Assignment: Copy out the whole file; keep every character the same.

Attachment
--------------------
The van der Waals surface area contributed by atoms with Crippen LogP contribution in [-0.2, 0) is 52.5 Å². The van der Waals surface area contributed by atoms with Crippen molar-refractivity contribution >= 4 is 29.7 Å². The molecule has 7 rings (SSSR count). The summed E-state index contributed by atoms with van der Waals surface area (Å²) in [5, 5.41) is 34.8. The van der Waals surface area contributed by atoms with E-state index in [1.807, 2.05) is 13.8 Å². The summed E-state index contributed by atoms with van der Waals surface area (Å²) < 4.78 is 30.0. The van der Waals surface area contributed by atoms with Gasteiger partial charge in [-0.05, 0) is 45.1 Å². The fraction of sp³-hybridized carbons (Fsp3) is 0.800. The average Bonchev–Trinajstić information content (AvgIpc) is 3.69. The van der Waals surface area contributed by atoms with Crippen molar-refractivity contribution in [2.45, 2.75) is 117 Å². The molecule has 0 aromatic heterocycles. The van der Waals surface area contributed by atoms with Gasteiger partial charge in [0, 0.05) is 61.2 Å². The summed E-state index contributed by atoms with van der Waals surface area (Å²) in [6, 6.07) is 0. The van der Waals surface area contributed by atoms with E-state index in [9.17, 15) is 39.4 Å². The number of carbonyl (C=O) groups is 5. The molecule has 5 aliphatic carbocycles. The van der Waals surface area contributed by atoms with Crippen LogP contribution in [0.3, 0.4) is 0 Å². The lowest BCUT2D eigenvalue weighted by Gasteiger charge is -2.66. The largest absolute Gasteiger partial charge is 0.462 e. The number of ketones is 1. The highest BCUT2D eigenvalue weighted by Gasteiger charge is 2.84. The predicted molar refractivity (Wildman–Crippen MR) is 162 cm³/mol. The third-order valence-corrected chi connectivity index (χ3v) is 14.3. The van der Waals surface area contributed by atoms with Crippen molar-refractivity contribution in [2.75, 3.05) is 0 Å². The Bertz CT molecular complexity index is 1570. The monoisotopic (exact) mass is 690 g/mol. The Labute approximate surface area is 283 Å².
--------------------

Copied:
The van der Waals surface area contributed by atoms with Crippen LogP contribution in [-0.2, 0) is 52.5 Å². The van der Waals surface area contributed by atoms with Crippen molar-refractivity contribution >= 4 is 29.7 Å². The molecule has 7 rings (SSSR count). The summed E-state index contributed by atoms with van der Waals surface area (Å²) in [5, 5.41) is 34.8. The van der Waals surface area contributed by atoms with E-state index in [1.807, 2.05) is 13.8 Å². The summed E-state index contributed by atoms with van der Waals surface area (Å²) < 4.78 is 30.0. The van der Waals surface area contributed by atoms with Gasteiger partial charge in [-0.05, 0) is 45.1 Å². The fraction of sp³-hybridized carbons (Fsp3) is 0.800. The average Bonchev–Trinajstić information content (AvgIpc) is 3.69. The van der Waals surface area contributed by atoms with Crippen molar-refractivity contribution in [2.45, 2.75) is 117 Å². The molecule has 0 aromatic heterocycles. The van der Waals surface area contributed by atoms with Gasteiger partial charge in [0, 0.05) is 61.2 Å². The summed E-state index contributed by atoms with van der Waals surface area (Å²) in [6, 6.07) is 0. The van der Waals surface area contributed by atoms with E-state index in [9.17, 15) is 39.4 Å². The number of carbonyl (C=O) groups is 5. The molecule has 5 aliphatic carbocycles. The van der Waals surface area contributed by atoms with Crippen LogP contribution in [0.3, 0.4) is 0 Å². The lowest BCUT2D eigenvalue weighted by Gasteiger charge is -2.66. The largest absolute Gasteiger partial charge is 0.462 e. The number of ketones is 1. The highest BCUT2D eigenvalue weighted by Gasteiger charge is 2.84. The predicted molar refractivity (Wildman–Crippen MR) is 162 cm³/mol. The third-order valence-corrected chi connectivity index (χ3v) is 14.3. The van der Waals surface area contributed by atoms with Crippen molar-refractivity contribution in [2.75, 3.05) is 0 Å². The Bertz CT molecular complexity index is 1570. The monoisotopic (exact) mass is 690 g/mol. The Labute approximate surface area is 283 Å².